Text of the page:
The second enthralling installment in Alex Rutherford's Empire of the Moghul series. 1530, Agra, Northern India. Humayun, the newly-crowned second Moghul Emperor, is a fortunate man. His father, Babur, has bequeathed him wealth, glory and an empire which stretches a thousand miles south from the Khyber pass; he must now build on his legacy, and make the Moghuls worthy of their forebear, Tamburlaine. But, unbeknown to him, Humayun is already in grave danger. His half-brothers are plotting against him; they doubt that he has the strength, the will, the brutality needed to command the Moghul armies and lead them to still-greater glories. Perhaps they are right. Soon Humayun will be locked in a terrible battle: not only for his crown, not only for his life, but for the existence of the very empire itself.
There's a caste system even in murder. Seven years ago, Vivek 'Vicky' Rai, the playboy son of the Home Minister of Uttar Pradesh, murdered Ruby Gill at a trendy restaurant in New Delhi simply because she refused to serve him a drink. Now Vicky Rai is dead, killed at his farmhouse at a party he had thrown to celebrate his acquittal. The police search each and every guest. Six of them are discovered with guns in their possession. In this elaborate murder mystery we join Arun Advani, India's best-known investigative journalist, as the lives of these six suspects unravel before our eyes: a corrupt bureaucrat; an American tourist; a stone-age tribesman; a Bollywood sex symbol; a mobile phone thief; and an ambitious politician. Each is equally likely to have pulled the trigger. Inspired by actual events, Vikas Swarup's eagerly awaited second novel is both a riveting page turner and an insightful peek into the heart and soul of contemporary India.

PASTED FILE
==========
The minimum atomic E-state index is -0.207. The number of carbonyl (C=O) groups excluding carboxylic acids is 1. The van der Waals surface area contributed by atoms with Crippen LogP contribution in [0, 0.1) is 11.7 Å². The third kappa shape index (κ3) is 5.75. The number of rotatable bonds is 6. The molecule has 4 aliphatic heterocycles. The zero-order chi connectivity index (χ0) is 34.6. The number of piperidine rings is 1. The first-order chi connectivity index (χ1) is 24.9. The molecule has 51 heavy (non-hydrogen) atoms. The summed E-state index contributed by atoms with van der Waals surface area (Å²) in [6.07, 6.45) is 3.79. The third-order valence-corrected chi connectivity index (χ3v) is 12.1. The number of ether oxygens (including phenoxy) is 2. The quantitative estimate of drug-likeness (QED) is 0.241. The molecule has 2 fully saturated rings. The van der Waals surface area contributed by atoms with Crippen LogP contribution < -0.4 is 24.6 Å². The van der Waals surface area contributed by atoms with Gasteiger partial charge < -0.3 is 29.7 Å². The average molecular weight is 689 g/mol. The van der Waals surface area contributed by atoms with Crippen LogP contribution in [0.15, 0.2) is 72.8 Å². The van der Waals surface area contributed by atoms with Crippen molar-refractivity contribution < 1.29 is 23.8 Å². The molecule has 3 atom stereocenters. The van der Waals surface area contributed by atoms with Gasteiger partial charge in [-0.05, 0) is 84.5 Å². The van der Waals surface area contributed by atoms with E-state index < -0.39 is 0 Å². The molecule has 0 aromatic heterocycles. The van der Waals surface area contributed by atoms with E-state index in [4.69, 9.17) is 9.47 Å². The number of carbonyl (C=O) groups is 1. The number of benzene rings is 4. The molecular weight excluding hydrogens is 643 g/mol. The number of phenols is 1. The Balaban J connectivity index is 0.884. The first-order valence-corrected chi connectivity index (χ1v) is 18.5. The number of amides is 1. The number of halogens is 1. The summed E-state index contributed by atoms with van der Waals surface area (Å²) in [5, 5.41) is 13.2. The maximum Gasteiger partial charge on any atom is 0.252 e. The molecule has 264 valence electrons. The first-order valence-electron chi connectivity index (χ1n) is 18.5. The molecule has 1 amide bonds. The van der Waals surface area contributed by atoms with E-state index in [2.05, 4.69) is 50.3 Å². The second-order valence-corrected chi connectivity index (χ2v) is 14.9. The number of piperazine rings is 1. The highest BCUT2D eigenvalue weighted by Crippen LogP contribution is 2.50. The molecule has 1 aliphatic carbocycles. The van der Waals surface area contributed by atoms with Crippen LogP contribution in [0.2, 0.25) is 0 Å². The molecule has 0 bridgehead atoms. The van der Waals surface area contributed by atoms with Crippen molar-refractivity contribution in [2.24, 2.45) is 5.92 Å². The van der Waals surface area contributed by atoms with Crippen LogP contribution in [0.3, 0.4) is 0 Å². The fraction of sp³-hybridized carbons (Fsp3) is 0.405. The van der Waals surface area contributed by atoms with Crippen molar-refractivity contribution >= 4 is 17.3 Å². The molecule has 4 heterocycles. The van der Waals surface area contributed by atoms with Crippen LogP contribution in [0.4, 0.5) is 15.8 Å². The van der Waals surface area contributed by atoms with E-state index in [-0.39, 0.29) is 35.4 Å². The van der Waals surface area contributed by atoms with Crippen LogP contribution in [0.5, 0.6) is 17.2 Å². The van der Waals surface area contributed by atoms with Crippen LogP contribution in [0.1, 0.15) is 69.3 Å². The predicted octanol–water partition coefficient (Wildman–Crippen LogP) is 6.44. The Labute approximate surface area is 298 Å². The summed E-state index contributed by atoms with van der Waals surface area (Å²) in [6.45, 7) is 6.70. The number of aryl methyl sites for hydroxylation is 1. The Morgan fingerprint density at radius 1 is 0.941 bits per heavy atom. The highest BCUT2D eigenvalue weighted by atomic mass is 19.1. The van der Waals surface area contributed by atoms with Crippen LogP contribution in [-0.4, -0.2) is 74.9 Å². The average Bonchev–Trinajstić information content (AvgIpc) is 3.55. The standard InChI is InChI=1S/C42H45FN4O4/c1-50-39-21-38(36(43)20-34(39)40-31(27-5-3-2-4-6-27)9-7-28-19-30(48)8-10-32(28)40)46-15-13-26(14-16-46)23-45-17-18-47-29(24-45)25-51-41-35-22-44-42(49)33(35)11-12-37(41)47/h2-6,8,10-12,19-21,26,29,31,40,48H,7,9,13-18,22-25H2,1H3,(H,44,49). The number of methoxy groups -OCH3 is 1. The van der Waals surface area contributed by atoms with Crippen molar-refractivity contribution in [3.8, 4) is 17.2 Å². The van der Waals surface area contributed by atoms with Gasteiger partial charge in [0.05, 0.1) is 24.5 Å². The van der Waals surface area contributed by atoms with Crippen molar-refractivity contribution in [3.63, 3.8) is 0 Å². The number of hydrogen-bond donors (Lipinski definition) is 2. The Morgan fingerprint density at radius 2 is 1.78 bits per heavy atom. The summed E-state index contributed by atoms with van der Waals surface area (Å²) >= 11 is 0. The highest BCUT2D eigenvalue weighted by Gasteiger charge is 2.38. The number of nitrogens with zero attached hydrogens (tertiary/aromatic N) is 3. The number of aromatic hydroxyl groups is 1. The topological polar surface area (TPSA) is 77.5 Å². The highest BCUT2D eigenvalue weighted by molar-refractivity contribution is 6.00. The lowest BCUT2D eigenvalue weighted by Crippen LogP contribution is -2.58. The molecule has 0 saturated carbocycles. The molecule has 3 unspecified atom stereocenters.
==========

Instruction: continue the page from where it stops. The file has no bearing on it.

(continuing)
A Study in Scarlet and The Sign of Four
A Study in Scarlet and The Sign of Four by Sir Arthur Conan Doyle
A Study in Scarlet brings Sherlock Holmes and Dr. John Watson together for the first time, creating one of the most illustrious crime-solving partnerships of all times.
In The Sign of Four, an incredible tale of greed and revenge unfolds as Holmes and Watson accompany a beautiful young woman to the dark heart of London.
Richard Feynman: A Life in Science
Richard Feynman: A Life in Science by John R. Gribbin
The day Richard Feynman died, students at the California Institute of Technology hung a banner across the face of its library that read, simply, "We love you, Dick." To students of physics all over the world, Feynman was living proof that to lead a life in science you do not need ice water for blood and the mind of a Cray computer. This was a man who combined practical joking, safe-cracking, and bongo-playing with superlative teaching and brilliant insights. Although everyone knows that Feynman was a great scientist, few people could tell you even the name of the work for which he is acknowledged. The name of Hawking is associated with black holes, Darwin with evolution, Einstein with relativity. But Feynman? He was just a "scientist," which is ironic since his greatest work was actually in the area of quantum electrodynamics, a subject of enormous fascination to non-scientists today. Arguably the greatest physicist of his generation--and undoubtedly one of the most eccentric--Feynman's contributions are well illustrated in Richard Feynman: A Life in Science, and readers are sure to grasp his remarkable contribution to scientific understanding through the book's friendly and accessible style.